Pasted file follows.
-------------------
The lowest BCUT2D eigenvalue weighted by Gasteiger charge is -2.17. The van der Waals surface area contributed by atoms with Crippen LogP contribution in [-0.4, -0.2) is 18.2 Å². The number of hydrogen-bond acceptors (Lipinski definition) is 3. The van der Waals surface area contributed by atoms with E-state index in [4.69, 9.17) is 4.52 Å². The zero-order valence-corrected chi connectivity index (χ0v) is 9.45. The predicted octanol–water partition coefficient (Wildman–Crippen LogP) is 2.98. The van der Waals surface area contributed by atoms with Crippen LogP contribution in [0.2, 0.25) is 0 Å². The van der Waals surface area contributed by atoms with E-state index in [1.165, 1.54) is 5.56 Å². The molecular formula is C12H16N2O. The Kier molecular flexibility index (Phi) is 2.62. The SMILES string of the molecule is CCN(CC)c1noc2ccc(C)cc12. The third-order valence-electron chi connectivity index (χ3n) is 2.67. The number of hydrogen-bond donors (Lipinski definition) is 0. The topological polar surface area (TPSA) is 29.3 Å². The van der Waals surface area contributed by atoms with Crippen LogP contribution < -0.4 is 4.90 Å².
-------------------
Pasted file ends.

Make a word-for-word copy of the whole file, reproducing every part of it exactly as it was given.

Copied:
The lowest BCUT2D eigenvalue weighted by Gasteiger charge is -2.17. The van der Waals surface area contributed by atoms with Crippen LogP contribution in [-0.4, -0.2) is 18.2 Å². The number of hydrogen-bond acceptors (Lipinski definition) is 3. The van der Waals surface area contributed by atoms with E-state index in [4.69, 9.17) is 4.52 Å². The zero-order valence-corrected chi connectivity index (χ0v) is 9.45. The predicted octanol–water partition coefficient (Wildman–Crippen LogP) is 2.98. The van der Waals surface area contributed by atoms with Crippen LogP contribution in [0.2, 0.25) is 0 Å². The van der Waals surface area contributed by atoms with E-state index in [1.165, 1.54) is 5.56 Å². The molecular formula is C12H16N2O. The Kier molecular flexibility index (Phi) is 2.62. The SMILES string of the molecule is CCN(CC)c1noc2ccc(C)cc12. The third-order valence-electron chi connectivity index (χ3n) is 2.67. The number of hydrogen-bond donors (Lipinski definition) is 0. The topological polar surface area (TPSA) is 29.3 Å². The van der Waals surface area contributed by atoms with Crippen LogP contribution < -0.4 is 4.90 Å².